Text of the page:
The site for the Church of San Fernando was selected on July 2, 1731, when Juan Antonio Pérez de Almazán, captain of the Presidio of San Antonio, laid out a central square for the villa of San Fernando de Béxar. The cornerstone for the first attempt to build a stone church was laid most likely on May 11, 1738. In 1748 the viceroy approved a donation of 12,000 pesos to complete the church. Two artisans from San Luis Potosí were hired to continue the church, which was dedicated in 1755. Joining Old World and New World saints, the congregation chose Our Lady of Candlearia and Nuestra Señora de Guadalupeqv as patrons in addition to the town’s official patron, San Fernando, or King Fernando III of Spain, who was canonized in 1671.

Several times during the Texas Revolution the church served secular purposes. Mexican cannons stood on its roof during the siege of Bexar. After that battle the Texans flew a flag of victory from it. Antonio López de Santa Anna not only used the church as a lookout but ordered a red flag flown there to signal that the Texans at the Alamo would be shown no mercy.

By 1840 the church of San Fernando had fallen into a terrible state of disrepair. One observer noted that half of its roof was gone and that swallows and bats flew about inside. Extensive renovation was planned in 1851 but not begun until 1868. The new design included a Gothic Revival nave, triple entrance portals, a gable roof, and twin bell towers and buttresses. In 1872 the original dome fell. By 1873 the old dirt floor and most of the limestone rubble walls mortared with goat milk were gone. Although the second bell tower was not completed until 1902, the new church was consecrated in October 1873. With the formation of the Diocese of San Antonio in 1874, the church was designated a cathedral.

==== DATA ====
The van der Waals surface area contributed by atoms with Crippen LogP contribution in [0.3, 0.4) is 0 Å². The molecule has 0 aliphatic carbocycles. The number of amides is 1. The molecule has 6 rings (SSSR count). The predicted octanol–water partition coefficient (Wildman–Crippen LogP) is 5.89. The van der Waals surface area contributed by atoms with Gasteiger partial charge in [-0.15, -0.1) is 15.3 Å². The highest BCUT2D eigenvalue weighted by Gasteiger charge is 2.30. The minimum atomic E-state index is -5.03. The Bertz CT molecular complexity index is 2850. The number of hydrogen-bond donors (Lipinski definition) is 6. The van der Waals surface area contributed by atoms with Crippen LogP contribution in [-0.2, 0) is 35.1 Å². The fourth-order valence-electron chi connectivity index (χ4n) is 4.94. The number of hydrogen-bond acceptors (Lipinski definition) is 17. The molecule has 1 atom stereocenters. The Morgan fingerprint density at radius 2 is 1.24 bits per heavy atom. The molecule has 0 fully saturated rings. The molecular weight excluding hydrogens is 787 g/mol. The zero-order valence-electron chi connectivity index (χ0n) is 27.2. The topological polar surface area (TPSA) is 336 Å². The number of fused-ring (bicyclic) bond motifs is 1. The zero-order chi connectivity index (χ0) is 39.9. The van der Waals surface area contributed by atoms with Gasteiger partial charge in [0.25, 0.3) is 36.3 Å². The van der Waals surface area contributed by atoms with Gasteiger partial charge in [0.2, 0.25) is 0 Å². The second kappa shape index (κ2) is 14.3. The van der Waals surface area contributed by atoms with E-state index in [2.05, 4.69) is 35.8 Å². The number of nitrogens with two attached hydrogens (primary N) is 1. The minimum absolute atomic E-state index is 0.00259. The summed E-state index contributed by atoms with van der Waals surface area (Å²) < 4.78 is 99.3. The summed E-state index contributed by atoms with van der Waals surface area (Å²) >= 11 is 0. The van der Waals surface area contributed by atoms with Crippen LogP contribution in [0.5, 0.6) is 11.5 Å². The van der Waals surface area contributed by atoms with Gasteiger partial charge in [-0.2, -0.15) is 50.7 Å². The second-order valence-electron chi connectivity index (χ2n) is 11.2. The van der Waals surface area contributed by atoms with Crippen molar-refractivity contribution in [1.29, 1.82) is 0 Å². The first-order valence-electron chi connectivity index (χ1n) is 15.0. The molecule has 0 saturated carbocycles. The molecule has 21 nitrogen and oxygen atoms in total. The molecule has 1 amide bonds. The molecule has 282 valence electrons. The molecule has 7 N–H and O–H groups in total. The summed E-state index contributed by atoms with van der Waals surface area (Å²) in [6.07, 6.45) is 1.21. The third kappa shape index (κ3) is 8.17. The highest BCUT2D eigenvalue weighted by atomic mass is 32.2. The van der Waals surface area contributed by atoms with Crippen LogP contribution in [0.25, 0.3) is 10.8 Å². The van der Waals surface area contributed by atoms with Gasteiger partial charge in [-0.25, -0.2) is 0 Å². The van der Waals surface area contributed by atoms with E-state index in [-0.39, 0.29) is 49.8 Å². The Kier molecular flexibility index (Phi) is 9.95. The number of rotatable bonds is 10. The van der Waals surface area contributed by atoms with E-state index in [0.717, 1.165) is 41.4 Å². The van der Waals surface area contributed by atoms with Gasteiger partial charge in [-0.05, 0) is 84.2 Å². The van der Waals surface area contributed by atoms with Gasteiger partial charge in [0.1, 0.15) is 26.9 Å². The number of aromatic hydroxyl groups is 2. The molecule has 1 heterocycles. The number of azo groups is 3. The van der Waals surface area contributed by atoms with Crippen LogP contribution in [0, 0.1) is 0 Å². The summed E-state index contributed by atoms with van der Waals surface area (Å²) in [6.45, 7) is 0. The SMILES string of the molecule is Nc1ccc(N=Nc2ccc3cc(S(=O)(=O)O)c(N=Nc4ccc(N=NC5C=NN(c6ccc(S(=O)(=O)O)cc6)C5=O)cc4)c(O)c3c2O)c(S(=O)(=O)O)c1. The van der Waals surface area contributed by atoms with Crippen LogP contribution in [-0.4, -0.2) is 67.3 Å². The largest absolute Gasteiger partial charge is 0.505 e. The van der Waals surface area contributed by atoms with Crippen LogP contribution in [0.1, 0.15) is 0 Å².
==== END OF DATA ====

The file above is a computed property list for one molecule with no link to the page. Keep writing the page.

So who are the saints to whom this Cathedral is dedicated? Both female saints represent visions of the Virgin Mary. Our Lady of Candlearia is the Mary who appeared Tenerife, Canary Islands, in the southwest of Spain at the beginning of the XV century. Celebrations most commonly take place on February 2, marking the official presentation of Jesus to the Temple of Jerusalem. San Antonio was settled by Canary Islanders. La Virgen de Guadalupe appeared on December 9, 1531; a native Mexican peasant named Juan Diego saw a vision of a maiden at a place called the Hill of Tepeyac, a suburb of Mexico City. Speaking to Juan Diego in his native Nahuatl (Aztec) language, the maiden identified herself as the Virgin Mary, and asked for a church to be built at that site in her honor.

The church is open to the public from 6:00am to 6:00 pm. You will pass by it on Friday’s Friendship Walk. There’s a bilingual mass held at 12:05 pm, so if you want to go inside just to be a tourist, another time would be better. More than 5,00 people participate every week n the cathedral’s weekend masses. If you are participating in AVA’s Points of Reference Special Program, there is a bronze circle that marks the center of San Antonio inside the cathedral, near the altar.

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